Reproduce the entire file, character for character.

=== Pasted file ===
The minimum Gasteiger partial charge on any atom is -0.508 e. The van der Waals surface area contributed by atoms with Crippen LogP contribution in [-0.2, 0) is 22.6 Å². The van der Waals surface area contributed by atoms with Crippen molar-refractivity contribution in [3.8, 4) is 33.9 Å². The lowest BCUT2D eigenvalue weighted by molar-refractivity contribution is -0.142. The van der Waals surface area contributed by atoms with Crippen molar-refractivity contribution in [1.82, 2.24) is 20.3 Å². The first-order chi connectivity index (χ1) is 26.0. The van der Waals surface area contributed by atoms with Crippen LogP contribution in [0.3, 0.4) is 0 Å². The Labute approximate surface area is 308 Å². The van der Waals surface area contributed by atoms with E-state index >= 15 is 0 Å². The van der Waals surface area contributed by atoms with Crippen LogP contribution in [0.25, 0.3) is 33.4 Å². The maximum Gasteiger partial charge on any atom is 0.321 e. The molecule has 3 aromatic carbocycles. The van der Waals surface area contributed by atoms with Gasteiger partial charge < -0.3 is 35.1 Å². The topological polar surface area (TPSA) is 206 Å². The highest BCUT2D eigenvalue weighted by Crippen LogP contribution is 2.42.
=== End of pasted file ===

The minimum Gasteiger partial charge on any atom is -0.508 e. The van der Waals surface area contributed by atoms with Crippen LogP contribution in [-0.2, 0) is 22.6 Å². The van der Waals surface area contributed by atoms with Crippen molar-refractivity contribution in [3.8, 4) is 33.9 Å². The lowest BCUT2D eigenvalue weighted by molar-refractivity contribution is -0.142. The van der Waals surface area contributed by atoms with Crippen molar-refractivity contribution in [1.82, 2.24) is 20.3 Å². The first-order chi connectivity index (χ1) is 26.0. The van der Waals surface area contributed by atoms with Crippen LogP contribution in [0.3, 0.4) is 0 Å². The Labute approximate surface area is 308 Å². The van der Waals surface area contributed by atoms with E-state index >= 15 is 0 Å². The van der Waals surface area contributed by atoms with Crippen LogP contribution in [0.25, 0.3) is 33.4 Å². The maximum Gasteiger partial charge on any atom is 0.321 e. The molecule has 3 aromatic carbocycles. The van der Waals surface area contributed by atoms with Gasteiger partial charge < -0.3 is 35.1 Å². The topological polar surface area (TPSA) is 206 Å². The highest BCUT2D eigenvalue weighted by Crippen LogP contribution is 2.42.